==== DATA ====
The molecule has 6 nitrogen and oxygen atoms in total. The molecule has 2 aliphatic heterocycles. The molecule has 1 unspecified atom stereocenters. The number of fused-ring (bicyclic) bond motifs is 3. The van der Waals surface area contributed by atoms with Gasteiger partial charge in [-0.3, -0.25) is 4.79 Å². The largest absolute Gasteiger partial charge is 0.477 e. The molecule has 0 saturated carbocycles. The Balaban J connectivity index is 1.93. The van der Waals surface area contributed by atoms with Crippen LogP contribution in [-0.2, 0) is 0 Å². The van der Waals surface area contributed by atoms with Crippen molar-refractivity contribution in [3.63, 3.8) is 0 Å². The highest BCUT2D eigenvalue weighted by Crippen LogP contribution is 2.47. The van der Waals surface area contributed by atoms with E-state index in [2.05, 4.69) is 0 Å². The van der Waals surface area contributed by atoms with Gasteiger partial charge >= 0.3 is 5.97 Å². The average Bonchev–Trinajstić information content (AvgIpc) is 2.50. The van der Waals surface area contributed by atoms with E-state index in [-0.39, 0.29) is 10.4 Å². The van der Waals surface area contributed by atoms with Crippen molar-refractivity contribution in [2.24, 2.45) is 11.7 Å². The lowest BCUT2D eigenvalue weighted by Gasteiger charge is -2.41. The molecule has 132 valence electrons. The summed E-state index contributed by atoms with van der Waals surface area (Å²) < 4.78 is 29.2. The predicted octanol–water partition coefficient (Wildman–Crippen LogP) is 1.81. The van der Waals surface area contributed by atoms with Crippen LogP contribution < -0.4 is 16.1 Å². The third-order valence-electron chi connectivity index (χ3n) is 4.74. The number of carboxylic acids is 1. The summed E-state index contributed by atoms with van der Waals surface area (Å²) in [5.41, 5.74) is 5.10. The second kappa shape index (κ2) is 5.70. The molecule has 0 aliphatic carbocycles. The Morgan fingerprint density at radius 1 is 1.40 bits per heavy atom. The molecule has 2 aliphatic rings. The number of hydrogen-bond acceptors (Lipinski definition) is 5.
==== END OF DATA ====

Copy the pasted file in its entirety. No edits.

The molecule has 6 nitrogen and oxygen atoms in total. The molecule has 2 aliphatic heterocycles. The molecule has 1 unspecified atom stereocenters. The number of fused-ring (bicyclic) bond motifs is 3. The van der Waals surface area contributed by atoms with Gasteiger partial charge in [-0.3, -0.25) is 4.79 Å². The largest absolute Gasteiger partial charge is 0.477 e. The molecule has 0 saturated carbocycles. The Balaban J connectivity index is 1.93. The van der Waals surface area contributed by atoms with Crippen LogP contribution in [-0.2, 0) is 0 Å². The van der Waals surface area contributed by atoms with Crippen molar-refractivity contribution in [3.63, 3.8) is 0 Å². The highest BCUT2D eigenvalue weighted by Crippen LogP contribution is 2.47. The van der Waals surface area contributed by atoms with E-state index in [2.05, 4.69) is 0 Å². The van der Waals surface area contributed by atoms with Gasteiger partial charge >= 0.3 is 5.97 Å². The average Bonchev–Trinajstić information content (AvgIpc) is 2.50. The van der Waals surface area contributed by atoms with E-state index in [-0.39, 0.29) is 10.4 Å². The van der Waals surface area contributed by atoms with Crippen molar-refractivity contribution in [2.24, 2.45) is 11.7 Å². The lowest BCUT2D eigenvalue weighted by Gasteiger charge is -2.41. The molecule has 132 valence electrons. The summed E-state index contributed by atoms with van der Waals surface area (Å²) < 4.78 is 29.2. The predicted octanol–water partition coefficient (Wildman–Crippen LogP) is 1.81. The van der Waals surface area contributed by atoms with Crippen LogP contribution < -0.4 is 16.1 Å². The third-order valence-electron chi connectivity index (χ3n) is 4.74. The number of carboxylic acids is 1. The summed E-state index contributed by atoms with van der Waals surface area (Å²) in [5.41, 5.74) is 5.10. The second kappa shape index (κ2) is 5.70. The molecule has 0 aliphatic carbocycles. The Morgan fingerprint density at radius 1 is 1.40 bits per heavy atom. The molecule has 2 aliphatic rings. The number of hydrogen-bond acceptors (Lipinski definition) is 5.